Who 'owns' my LinkedIn account: my employer or me?
A recent English High Court decision, influential in Hong Kong, gives valuable guidance on 'ownership' of an employee's LinkedIn account used for work.
In Clayton Recruitment Limited v James Wilson and Wilson Mannion Recruitment Limited  EWHC 1054 (Ch), the claimant was a recruitment agency while the defendant was employed by the claimant to deal with candidates and employees. During the course of the defendant’s employment, he created a LinkedIn account with the claimant’s company email address in order to connect with business individuals as a way to carry out his duties of employment. The defendant terminated his employment and incorporated his own recruitment agency.
In the course of starting his new business, the defendant used his LinkedIn account to circulate news of his new venture to his connections, which led the claimant to fear he was misusing confidential information and client contacts.
The dispute was approached in light of specific contractual provisions on confidentiality and post-termination obligations. In particular, the defendant’s employment contract specified that:
- he was not to upload or otherwise make available through any online networking sites (i.e. the LinkedIn account) any confidential information relating to the claimant, including candidate and client contact details, without the express permission of the claimant;
- he could use such online networking sites (i.e. the LinkedIn account) solely for the commercial benefit of the claimant and therefore permit the claimant to monitor the use of such sites;
- on termination of the defendant’s employment, he was to delete all electronic records of professional contacts, including clients and candidates, made during the course of employment with the claimant from the networking or similar accounts (i.e. the LinkedIn account) and to cease using the claimant’s email address for such purposes; and
- on termination of the defendant’s employment, to provide a signed statement that the defendant had, among other things, deleted any information relating to the business of the claimant stored on any disk or computer memory, and all matter derived from such sources which was in the defendant’s possession
(the Termination Obligations).
By a separate document signed by the defendant, the defendant also agreed that the claimant had ownership of all connections made on his LinkedIn account. He also acknowledged the claimant’s right to remove the connections he had made in the course of employment with the claimant (the Separate Undertaking).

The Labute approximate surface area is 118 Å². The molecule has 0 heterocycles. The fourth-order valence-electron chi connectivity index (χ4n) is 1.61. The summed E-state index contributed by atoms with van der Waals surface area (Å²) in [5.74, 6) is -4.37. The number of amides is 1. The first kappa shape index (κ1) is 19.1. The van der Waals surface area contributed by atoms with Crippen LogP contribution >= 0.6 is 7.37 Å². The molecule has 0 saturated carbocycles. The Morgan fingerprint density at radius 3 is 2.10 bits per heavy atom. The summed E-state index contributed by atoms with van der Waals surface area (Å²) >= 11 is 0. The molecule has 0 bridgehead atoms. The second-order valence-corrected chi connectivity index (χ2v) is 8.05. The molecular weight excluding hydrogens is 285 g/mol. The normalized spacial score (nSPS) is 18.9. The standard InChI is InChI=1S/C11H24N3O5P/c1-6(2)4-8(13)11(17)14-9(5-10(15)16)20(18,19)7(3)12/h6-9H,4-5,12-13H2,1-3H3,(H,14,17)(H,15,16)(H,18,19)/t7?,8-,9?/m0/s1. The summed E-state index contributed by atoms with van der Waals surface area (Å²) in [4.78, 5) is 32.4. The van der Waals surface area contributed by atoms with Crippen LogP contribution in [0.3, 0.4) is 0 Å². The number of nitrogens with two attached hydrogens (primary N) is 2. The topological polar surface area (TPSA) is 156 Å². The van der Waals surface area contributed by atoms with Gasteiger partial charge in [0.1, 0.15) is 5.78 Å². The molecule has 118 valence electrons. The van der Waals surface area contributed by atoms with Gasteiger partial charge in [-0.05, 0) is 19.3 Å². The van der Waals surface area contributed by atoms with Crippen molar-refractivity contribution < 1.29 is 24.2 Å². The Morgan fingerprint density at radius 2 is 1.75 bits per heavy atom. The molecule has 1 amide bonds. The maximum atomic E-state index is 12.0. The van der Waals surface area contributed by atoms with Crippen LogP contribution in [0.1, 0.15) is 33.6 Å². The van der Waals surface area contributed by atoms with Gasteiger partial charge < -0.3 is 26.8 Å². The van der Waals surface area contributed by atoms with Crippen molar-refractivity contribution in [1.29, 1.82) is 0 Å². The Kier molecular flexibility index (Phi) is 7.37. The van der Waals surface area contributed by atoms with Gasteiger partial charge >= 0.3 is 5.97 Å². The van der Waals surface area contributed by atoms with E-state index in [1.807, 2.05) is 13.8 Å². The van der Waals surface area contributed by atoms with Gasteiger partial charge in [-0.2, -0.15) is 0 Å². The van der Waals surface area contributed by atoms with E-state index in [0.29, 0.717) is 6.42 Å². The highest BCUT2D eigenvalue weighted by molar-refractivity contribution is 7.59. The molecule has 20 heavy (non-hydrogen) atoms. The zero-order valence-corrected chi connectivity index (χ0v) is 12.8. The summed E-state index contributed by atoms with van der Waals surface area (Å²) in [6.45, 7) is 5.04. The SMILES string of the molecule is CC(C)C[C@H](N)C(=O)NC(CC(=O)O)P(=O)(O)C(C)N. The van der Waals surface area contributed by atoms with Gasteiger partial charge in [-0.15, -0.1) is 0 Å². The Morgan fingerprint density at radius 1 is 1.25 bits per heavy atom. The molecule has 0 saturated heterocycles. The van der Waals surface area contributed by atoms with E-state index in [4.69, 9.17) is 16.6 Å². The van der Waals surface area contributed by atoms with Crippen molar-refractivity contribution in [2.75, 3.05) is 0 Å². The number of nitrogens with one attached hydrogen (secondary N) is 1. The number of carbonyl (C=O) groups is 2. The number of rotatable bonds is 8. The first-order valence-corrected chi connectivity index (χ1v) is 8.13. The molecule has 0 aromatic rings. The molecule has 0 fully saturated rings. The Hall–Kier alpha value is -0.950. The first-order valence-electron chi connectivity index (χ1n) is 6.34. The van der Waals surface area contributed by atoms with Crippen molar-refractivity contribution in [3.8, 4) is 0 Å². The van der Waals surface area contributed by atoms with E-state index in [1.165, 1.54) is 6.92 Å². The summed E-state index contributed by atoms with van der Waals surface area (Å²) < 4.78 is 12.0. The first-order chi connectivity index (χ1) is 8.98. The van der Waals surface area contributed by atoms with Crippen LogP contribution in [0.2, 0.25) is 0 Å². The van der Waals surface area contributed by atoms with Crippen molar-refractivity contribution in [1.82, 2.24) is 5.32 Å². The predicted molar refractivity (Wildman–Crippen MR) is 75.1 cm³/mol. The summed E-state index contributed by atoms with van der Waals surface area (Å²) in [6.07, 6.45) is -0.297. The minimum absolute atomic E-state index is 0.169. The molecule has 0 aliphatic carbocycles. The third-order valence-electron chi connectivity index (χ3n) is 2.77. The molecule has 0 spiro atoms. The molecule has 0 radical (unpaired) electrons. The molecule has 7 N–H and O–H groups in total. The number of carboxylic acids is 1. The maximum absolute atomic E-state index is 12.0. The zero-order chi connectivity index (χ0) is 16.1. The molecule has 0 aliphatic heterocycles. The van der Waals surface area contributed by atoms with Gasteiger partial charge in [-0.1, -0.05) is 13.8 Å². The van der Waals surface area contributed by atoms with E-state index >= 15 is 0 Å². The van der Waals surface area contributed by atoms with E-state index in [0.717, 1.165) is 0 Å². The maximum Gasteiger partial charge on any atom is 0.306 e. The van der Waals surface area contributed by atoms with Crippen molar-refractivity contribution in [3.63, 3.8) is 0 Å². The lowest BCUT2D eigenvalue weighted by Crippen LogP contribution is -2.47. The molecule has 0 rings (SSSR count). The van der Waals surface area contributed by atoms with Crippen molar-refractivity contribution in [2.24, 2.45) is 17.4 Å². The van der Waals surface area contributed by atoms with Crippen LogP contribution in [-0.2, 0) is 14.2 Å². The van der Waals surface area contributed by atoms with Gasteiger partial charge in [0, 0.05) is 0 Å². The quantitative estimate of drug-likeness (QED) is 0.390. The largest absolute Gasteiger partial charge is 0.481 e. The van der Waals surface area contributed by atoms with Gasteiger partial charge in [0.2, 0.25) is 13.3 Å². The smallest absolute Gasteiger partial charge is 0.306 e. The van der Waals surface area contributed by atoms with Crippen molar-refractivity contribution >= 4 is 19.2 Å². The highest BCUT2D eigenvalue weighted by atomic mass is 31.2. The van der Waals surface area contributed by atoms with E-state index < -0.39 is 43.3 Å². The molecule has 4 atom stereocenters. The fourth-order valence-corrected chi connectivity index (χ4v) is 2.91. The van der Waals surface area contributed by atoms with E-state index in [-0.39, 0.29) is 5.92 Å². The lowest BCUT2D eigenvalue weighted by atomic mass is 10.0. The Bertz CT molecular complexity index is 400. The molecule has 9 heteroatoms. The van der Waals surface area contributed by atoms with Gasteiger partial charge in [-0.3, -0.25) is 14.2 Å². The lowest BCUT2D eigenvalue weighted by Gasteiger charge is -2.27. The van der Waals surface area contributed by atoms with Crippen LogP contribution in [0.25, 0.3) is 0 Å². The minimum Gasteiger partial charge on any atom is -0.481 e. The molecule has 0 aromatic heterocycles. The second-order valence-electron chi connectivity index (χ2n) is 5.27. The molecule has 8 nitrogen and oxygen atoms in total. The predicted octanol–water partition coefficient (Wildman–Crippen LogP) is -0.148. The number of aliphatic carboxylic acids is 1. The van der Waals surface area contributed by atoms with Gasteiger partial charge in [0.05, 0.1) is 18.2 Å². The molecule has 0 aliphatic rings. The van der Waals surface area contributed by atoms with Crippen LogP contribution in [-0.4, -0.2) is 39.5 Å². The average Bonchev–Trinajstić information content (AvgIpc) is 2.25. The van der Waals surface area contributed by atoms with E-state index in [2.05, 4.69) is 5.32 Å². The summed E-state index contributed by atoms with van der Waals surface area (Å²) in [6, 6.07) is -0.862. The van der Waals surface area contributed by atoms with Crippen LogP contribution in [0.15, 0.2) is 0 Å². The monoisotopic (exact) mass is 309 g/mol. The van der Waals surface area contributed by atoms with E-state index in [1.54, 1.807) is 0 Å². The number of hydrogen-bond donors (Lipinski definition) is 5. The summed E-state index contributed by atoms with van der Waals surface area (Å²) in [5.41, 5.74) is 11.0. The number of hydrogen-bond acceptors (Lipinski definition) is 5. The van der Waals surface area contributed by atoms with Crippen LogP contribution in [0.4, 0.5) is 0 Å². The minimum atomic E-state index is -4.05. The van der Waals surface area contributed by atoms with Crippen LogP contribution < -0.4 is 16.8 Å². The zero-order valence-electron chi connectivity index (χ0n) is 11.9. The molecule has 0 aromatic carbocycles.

Given the Termination Obligations and the Separate Undertaking, the defendant was requested by the claimant to (i) delete his LinkedIn connections and (ii) provide his LinkedIn password. The defendant refused. The claimant’s solicitors subsequently requested the defendant to provide a signed statement stating that he had carried out the above. The defendant also refused. The claimant brought the action in court seeking to restrain the Defendant’s action.
The Court’s observations
The Court made the following general observations:
- The defendant was plainly wrong to resist the demands of the claimant in relation to the connections.
- The effect of the Termination Obligations regarding the LinkedIn Account was to make the list of connections in the LinkedIn Account to be for the benefit of the claimant.
- The Termination Obligations also provided for deletion of the connections. The Separate Undertaking reinforced that obligation.
- The defendant was wrong to regard the connections as purely his, as the Separate Undertaking stated clearly that the ownership of the LinkedIn connections belong to the claimant.
- The defendant was obliged to give up his password to his LinkedIn account so the claimant could remove the connections, and the defendant was wrong to resist this.
- The defendant was wrong about his contractual obligations as he had refused to provide a signed statement that the defendant had complied with his obligations under the Termination Provisions regarding LinkedIn Account
Overall, the Court considered that the claimant was justifiably sensitive about the defendant maintaining his connections in his LinkedIn Account. It was also held that when the defendant’s LinkedIn account was used for the purpose of the defendant’s circular about his new business, the claimant was justifiably concerned that those connections would be used for the defendant’s own competing activities.
What do I need to be aware of?
With an increasing usage of social networking platforms, such as LinkedIn, for marketing and client engagement in the course of employment, there is clearly a grey area as to how connections made in the context of employment are to be protected. This case does give important guidance on how employers should ensure their employment contracts include updated provisions that cover social media connections. Employees should be aware that such provisions that are included in their contracts may be enforced in the courts. While the Hong Kong courts do consider English cases, it will be up to a Hong Kong judge to consider whether this case is persuasive in any particular circumstance.
This alert is for information only and is not legal advice.